Packaged in Pollution: Are food chains using PFAS in packaging?
New testing indicates major fast-food chains are still serving up PFAS (per- and polyfluoroalkyl substances) with some of their most popular takeout foods, despite increasing consumer demand and legislative action to phase out the use of toxic PFAS chemicals.
The testing included a total of 38 food packaging samples from 3 states in 16 locations and 6 fast-food chains. Nine out of the 38 samples were replicates, resulting in a total of 29 unique sample items for comparison. The testing of total fluorine to screen for the presence of PFAS was performed by an independent laboratory in February 2020. The study was conducted by the Mind the Store campaign and Toxic-Free Future.
Nearly half of all food packaging samples tested positive for fluorine above the screening level, including for fast-food favorites such as McDonald’s Big Mac, Burger King’s Whopper, and Sweetgreen’s salads and warm bowls. Sweetgreen recently announced it is phasing PFAS out of all of its bowls by the end of 2020 and has already introduced PFAS-free bowls in one market. All bags we tested that are used for sides such as chicken nuggets, fries, and cookies also tested positive. At the salad chains, 100% of all molded fiber packaging we tested was above the screening level. The thick paper packaging, intended to be compostable, is used by many chains as an alternative to plastic.
PFAS are used to make materials grease- and water-resistant. They are commonly found in products such as apparel, carpeting, upholstery, and food packaging. These “forever chemicals” are dangerous to humans and wildlife and have contaminated the drinking water of millions of people across the U.S. Exposure to PFAS is an especially high concern in the context of COVID-19 since they are linked to suppression of the immune system as well as chronic conditions that increase the severity of COVID-19. The Food and Drug Administration (FDA) has prohibited the use of only a small number of chemicals within the PFAS class in food packaging but continues to allow the use of many others, despite the risks posed. During the past few years, intense scrutiny on the dangers of PFAS has led to PFAS food packaging bans in San Francisco and Berkeley and states including Washington and Maine. Outside the U.S., Denmark enacted a ban on PFAS in cardboard and paper food packaging, which goes into effect July 1, 2020. Major retailers and restaurants including Panera Bread, Taco Bell, Chipotle, and Whole Foods Market are also moving away from PFAS.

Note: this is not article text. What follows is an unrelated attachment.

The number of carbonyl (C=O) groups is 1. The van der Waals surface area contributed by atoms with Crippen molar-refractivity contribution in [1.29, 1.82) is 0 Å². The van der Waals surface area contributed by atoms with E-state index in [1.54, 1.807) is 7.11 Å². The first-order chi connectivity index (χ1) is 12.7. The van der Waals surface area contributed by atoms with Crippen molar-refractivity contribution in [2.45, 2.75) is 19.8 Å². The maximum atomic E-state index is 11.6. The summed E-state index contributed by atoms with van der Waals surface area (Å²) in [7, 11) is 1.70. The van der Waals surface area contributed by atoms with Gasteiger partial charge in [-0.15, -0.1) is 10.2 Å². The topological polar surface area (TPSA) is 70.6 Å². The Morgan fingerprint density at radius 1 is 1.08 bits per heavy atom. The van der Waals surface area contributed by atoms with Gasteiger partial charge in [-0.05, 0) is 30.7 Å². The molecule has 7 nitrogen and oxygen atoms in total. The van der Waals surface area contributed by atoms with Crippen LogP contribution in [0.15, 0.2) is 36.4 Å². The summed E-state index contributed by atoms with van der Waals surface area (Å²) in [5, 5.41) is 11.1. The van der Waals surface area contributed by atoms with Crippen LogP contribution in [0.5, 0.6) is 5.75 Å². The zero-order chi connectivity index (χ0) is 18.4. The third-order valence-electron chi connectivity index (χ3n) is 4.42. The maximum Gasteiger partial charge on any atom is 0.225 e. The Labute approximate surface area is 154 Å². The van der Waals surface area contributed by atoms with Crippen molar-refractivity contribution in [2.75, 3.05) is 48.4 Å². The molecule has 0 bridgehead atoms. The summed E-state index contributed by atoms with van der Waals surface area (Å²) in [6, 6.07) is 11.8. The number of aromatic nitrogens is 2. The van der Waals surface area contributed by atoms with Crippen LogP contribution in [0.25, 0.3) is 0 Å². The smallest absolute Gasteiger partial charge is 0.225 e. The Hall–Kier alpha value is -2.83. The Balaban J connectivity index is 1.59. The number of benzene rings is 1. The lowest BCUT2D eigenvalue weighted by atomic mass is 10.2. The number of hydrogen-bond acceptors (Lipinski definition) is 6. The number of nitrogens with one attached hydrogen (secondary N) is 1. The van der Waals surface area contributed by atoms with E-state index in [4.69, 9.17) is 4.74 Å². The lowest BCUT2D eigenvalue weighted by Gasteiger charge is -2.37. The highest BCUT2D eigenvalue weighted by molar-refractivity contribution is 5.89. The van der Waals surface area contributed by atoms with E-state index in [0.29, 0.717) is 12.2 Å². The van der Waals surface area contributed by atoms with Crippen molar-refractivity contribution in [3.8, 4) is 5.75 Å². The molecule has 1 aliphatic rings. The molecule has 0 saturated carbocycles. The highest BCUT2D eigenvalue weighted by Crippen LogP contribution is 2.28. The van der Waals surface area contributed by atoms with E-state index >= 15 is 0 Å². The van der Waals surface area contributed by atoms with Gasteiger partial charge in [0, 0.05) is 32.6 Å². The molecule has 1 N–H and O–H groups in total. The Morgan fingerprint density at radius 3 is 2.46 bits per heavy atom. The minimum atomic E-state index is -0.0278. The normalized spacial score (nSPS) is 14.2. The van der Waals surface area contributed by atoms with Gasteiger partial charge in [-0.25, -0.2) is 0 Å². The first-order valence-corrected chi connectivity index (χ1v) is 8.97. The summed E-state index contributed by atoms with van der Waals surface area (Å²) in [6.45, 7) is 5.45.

But this newest study reveals work remains to ensure major burger and salad chains use safer, readily available PFAS-free packaging.
The one bit of good news? Burger chains seem to have largely switched to PFAS-free paper for their paper-wrapped burgers. Only one of seven burger wrappers tested above a screening level for fluorine, suggesting PFAS treatment. This is an encouraging sign that food chains are finding and using safer, healthier alternatives.